Elba in October 2014
|Born||Idrissa Akuna Elba
6 September 1972
|Residence||Los Angeles, California, U.S.|
|Other names||Big Driis
|Occupation||Actor, musician, DJ|
|Height||190 cm (6 ft 3 in)|
|Partner(s)||Naiyana Garth (2013â€“16)|
When I look at my body of work, I've played a lot of characters who are morally conflicted – 'I'm right, no I'm wrong, I don't know what to do!' I want to play more characters who don't care as much, and who aren't as measured. They are what they are, no apologies.
There has been a big debate about it: can a black man play a Nordic character?
I'm tactile, very tactile. A woman who has really nice, looked-after skin is such a turn-on for me. It's always sexy.
There's a fast-track if you can do the networking. For some personalities it works, but for mine it doesn't.
You know, film is the ultimate goal in an actor's career. I mean, I still love TV. I have my feet firmly stamped in it. But my opportunities have been bigger and better.
If you are going to call a film a 'black film' then you have to make a film that represents everyone that's black, which is almost impossible. That is why white films are not called white films, they are just called 'films.'
I want to go to Sierra Leone with something – whether it's some sort of contribution to healthcare, or to the entertainment industry. My cousin is a nurse; we are talking about opening a clinic.
I did green screen for the first time! I wouldn't like to do a whole movie of green screen, though. You kind of forget the plot a little – like being in a Broadway play and doing it over and over and forgetting your line halfway through.
I knew that if I wanted to be all I could be, I would have to go to the U.S. It took three years to get the accent right.
I was really ambitious, so I was innovative. I was one of the first DJs to do live calls, 'cause I found this phone device that would pick up other people's voices.
I think there's a tendency for actors like myself, and I don't mean to generalize myself, but I've played 'men's men,' if you will, characters that are simmering rage and calculated. There's a trend not to play anything that is opposed to that.
Television has shied away from being too dark, because so much has happened to us recently here in the West, and people are sort of wanting to see more uplifting sorts of things.
There's the argument that you can relate to someone who's completely unrelatable. In the way that a director shows you his imagination on a film, then I get to show you my imagination in a big dumb character.
Now there are certain things you have to prepare – like dialect and special skills. But in the moment, interaction between two characters on the page doesn't need – for me, I don't need to prepare that.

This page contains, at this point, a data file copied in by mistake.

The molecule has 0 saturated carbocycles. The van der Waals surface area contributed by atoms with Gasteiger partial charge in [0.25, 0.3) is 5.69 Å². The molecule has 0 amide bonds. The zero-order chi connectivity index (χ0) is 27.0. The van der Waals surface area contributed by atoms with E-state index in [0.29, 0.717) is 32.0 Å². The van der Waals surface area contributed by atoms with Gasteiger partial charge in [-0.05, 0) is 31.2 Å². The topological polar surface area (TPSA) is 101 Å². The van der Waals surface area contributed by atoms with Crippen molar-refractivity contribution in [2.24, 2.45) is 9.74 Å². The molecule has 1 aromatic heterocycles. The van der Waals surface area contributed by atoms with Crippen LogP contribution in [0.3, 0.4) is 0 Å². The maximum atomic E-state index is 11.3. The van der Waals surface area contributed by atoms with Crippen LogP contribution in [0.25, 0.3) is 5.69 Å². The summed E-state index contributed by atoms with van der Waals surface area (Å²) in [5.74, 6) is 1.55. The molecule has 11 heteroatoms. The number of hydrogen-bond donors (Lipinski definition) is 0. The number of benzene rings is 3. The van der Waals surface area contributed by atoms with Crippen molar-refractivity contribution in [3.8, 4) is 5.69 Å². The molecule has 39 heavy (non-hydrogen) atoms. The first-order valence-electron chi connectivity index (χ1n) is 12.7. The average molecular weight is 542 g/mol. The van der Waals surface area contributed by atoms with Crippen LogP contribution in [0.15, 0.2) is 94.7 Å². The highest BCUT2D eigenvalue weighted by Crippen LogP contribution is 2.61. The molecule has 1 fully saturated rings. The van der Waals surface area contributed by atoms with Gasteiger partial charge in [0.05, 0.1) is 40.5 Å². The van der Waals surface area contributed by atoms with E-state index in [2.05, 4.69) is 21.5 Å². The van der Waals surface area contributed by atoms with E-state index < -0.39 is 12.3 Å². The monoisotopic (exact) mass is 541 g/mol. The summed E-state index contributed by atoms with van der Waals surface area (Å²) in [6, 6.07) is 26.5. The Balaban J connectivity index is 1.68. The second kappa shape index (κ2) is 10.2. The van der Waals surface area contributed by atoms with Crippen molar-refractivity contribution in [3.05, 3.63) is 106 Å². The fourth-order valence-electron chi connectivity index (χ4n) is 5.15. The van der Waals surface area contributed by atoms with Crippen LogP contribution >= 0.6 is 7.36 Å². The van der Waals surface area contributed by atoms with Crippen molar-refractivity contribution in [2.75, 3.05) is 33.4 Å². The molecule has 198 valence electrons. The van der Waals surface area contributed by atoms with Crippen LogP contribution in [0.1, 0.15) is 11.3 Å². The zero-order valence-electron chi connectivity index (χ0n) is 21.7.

I'm an ambitious person. I never consider myself in competition with anyone, and I'm not saying that from an arrogant standpoint, it's just that my journey started so, so long ago, and I'm still on it and I won't stand still.
It could be Grammy night, Oscar night, whatever – I don't feel the pressure to be there.
The only thing I change mainly is my sneakers. I love sneakers. But everything's sort of black or jeans. Jeans, always.
I've always been DJing; it's just I'm making more of a push for it, making it more public.
What really excites me in a project is when it goes in a way you haven't been before.
I don't have a place that I call home at the moment because there's no point. I mean, I'm a traveling circus for a while. It's weird. Like, if I wanted to go home, there's nowhere to go. I just go to a hotel. But I've kind of gotten used to it.
I think 'The Wire' really is relatable. It reflects an ongoing issue across America, about inaccuracies in major cities between rich and the poor and some of the things that go on behind the red tape of council and government bodies.
I've been DJing mostly, and most DJs end up producing. That's just me.
I did a rendition of 'Billie Jean' which is on my Soundcloud. I put it on Twitter, and it got about 3000 hits that day.
I'd rather a young black actor read about success as opposed to how tough it was. I get these roles because I can act and that's it. Hopefully that's it.
I've always had ambition, and the acting was successful and put my name on the map, but it was never the plan to stop there.
As an actor, you're trained to do the right thing, be politically correct, say your lines, say the right thing about the people you're working with.
Sean Connery wasn't the Scottish James Bond and Daniel Craig wasn't the blue-eyed James Bond. So if I played him, I don't want to be called the black James Bond.
The one album I can't live without is called 'Cumbolo' by a band called Culture. Every song on their album is deep, but there's one in particular called 'This Train.' I have a tattoo of the lyrics on my left arm.
Every leading lady I work with, I'll see if I can get a song out of them and put it on an album.
The long and short of it is that I am now in a position in England to green light movies, and that's really excellent – not high-budget movies, but movies none the less.
It's really funny because the same people who loved me as Stringer Bell were the same people that were watching 'Daddy's Little Girls' literally in tears.